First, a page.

© By Othmar Vohringer
It’s not only elk and other large critters where the .300 magnums are hailed as the “ultimate” caliber. It seems that some of the magnum fans believe that even deer sized game won’t die if you use anything less. Are magnums really the perfect caliber that kills animals deader than dead as some would have you believe? Frankly speaking, no, they are not. In fact, more than any other caliber the .300 magnum has mislead many hunters into the wrongful thinking that the size of the caliber will make up for sloppy marksmanship. Comments in the vein of “hit them somewhere upfront and they will die” are very common. Of course it’s not true. Proper marksmanship, no matter what the caliber, is a prerequisite to a perfect killing shot.
There is another serious factor to consider when shooting .300 magnums. The downside of these magnum calibers is the amount of recoil. The average .300 magnums will kick the shooter with about 26.5 ft. lbs to 35 ft. lbs, depending on the load and bullet weight used. This is between 45% and 50% more recoil than the more traditional hunting calibers like the .30-06 Springfield and the .270 Win. One study done on over 1,000 rifle shooters has shown that the .300 magnums induced flinching by the majority of the test shooters. Flinching is the number 1 cause for inaccurate shooting. The study also showed that for most shooters the .300 magnums are outside of what they consider “comfortable” to handle.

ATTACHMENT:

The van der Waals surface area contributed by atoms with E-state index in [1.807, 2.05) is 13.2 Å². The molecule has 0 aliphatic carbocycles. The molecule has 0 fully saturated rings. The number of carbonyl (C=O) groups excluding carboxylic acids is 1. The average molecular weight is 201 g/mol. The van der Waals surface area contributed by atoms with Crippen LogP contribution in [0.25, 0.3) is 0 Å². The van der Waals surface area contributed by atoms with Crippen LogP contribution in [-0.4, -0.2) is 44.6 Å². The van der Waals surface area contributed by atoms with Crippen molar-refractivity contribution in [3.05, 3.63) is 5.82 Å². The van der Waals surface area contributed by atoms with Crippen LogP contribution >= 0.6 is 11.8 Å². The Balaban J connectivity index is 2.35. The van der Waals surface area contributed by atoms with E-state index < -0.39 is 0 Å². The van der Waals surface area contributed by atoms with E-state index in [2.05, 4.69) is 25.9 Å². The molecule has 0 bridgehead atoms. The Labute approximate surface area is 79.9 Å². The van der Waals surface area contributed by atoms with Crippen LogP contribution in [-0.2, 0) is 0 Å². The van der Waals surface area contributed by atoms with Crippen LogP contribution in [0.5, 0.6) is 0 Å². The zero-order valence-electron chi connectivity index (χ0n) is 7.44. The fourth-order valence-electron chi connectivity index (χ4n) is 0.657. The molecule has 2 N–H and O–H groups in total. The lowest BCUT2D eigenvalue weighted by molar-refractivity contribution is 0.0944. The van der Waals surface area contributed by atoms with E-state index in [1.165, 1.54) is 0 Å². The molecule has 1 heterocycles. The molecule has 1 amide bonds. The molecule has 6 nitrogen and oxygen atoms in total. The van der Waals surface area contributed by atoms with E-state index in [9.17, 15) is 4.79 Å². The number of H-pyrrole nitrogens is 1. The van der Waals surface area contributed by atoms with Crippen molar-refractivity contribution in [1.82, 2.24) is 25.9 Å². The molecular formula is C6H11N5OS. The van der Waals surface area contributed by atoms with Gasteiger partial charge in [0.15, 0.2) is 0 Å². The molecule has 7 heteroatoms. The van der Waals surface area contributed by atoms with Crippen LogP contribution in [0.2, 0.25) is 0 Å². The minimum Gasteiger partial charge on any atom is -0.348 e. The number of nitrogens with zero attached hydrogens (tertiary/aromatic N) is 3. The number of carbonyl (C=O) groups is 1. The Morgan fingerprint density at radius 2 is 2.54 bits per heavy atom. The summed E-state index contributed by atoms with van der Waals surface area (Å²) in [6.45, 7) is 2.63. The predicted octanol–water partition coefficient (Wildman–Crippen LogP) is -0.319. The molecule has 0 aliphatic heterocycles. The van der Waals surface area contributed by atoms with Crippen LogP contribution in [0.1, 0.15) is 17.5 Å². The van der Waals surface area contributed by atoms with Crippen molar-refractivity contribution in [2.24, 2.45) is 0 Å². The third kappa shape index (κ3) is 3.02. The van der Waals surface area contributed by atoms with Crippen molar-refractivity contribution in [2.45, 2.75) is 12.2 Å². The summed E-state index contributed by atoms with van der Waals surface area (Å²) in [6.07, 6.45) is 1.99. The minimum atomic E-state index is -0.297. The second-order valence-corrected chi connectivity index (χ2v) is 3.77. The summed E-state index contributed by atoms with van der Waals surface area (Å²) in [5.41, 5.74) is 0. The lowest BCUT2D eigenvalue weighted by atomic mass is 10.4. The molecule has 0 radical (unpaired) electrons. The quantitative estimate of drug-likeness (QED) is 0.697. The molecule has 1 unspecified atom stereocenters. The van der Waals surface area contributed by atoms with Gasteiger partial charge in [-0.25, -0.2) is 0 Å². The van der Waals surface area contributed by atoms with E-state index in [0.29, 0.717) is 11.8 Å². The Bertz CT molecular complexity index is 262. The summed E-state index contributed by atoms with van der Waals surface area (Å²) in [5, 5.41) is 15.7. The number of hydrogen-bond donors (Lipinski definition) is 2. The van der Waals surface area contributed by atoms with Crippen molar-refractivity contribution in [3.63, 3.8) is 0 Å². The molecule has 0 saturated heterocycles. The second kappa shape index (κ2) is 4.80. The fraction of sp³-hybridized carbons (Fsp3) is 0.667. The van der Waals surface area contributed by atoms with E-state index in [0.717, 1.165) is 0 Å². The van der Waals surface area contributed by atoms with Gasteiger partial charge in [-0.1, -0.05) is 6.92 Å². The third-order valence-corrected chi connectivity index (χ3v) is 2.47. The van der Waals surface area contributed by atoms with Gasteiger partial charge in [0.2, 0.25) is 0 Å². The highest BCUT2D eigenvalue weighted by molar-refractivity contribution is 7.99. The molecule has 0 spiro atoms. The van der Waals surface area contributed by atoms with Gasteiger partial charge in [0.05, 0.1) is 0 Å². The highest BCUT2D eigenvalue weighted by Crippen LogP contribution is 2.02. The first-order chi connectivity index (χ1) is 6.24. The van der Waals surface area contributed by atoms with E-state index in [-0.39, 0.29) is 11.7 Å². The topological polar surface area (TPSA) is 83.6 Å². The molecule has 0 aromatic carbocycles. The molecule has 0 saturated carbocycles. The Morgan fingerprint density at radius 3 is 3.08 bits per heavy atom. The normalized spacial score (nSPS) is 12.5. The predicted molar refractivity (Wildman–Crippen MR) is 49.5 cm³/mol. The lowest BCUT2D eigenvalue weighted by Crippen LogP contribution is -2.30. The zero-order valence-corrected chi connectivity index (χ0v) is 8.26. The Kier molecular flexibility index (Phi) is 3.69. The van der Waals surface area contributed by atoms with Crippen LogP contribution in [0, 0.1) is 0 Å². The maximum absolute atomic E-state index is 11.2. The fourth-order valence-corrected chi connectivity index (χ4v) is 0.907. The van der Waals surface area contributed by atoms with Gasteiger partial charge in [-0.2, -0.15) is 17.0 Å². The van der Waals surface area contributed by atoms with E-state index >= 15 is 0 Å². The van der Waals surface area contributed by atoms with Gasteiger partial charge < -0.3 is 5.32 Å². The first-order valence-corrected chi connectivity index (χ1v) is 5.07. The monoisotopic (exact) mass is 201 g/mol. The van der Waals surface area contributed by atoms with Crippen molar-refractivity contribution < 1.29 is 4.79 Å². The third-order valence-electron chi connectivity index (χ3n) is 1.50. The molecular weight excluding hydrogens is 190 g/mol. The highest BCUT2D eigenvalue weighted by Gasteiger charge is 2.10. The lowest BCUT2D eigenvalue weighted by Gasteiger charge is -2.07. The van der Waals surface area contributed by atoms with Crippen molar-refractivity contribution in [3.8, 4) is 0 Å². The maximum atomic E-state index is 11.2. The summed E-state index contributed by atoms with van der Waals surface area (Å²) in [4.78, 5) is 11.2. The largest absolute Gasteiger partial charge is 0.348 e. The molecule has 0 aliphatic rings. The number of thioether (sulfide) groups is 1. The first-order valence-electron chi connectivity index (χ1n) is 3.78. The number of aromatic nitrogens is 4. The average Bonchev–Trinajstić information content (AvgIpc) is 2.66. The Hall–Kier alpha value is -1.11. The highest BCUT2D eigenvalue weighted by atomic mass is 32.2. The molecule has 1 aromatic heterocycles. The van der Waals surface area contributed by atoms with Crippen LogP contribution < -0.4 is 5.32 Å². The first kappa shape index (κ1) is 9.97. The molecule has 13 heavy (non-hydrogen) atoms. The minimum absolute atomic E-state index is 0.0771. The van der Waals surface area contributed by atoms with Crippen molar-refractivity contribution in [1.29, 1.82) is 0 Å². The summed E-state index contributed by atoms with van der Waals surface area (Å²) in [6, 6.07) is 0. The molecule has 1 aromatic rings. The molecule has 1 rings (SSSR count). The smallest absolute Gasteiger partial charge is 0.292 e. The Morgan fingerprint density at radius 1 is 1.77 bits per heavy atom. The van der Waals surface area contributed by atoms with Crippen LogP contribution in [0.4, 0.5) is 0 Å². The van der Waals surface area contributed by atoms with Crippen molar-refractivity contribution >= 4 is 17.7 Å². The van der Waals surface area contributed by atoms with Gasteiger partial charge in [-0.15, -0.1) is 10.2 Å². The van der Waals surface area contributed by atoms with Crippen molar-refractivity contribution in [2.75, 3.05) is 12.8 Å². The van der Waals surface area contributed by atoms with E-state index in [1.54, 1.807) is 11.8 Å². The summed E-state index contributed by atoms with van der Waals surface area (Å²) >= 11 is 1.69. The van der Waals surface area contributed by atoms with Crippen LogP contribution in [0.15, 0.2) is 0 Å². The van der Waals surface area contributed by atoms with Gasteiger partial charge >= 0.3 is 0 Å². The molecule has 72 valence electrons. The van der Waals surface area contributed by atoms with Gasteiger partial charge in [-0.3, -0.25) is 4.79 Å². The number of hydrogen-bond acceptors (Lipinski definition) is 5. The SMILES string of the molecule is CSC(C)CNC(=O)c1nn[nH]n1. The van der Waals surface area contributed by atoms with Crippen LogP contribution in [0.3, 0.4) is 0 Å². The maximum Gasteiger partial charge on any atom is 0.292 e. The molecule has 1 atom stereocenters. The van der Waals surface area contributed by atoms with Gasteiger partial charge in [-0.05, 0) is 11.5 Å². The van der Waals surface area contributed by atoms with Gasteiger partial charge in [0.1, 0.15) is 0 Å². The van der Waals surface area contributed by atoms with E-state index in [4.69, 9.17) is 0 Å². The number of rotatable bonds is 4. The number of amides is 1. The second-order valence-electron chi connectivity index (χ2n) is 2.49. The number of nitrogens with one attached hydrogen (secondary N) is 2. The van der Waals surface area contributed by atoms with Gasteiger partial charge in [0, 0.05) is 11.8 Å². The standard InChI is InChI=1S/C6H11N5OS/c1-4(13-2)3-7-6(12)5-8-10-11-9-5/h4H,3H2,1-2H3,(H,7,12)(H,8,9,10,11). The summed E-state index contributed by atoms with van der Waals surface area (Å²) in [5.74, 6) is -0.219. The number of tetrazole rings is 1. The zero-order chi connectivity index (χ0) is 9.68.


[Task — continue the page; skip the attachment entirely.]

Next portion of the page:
Yet despite that result many hunters fall for the magnum hype and then wonder why their accuracy suffers. How bad the magnum hype has become and what it has done to marksmanship is made clear by the fact that many professional guides and outfitters in North America have grown very suspicious of clients showing up in camp with .300 mag. rifles and make clients prove that they can handle such a beast and be on target with it before they are taken out on a hunt.
The bottom line in this: Magnum caliber rifles are only good in the hands of a shooter that can handle them. If not then the touted advantages of a magnum will do you no good. It will in fact ruin your hunt and shooting enjoyment. If you’re in doubt, or if your accuracy has suffered since you started shooting a magnum caliber rifle, stay with the more traditional hunting calibers. The .30-06 Springfield and the .270 Winchester, to mention two of many traditional calibers, have been around for many years for good reasons. I am convinced they will be with us long after the magnum hype has subsided.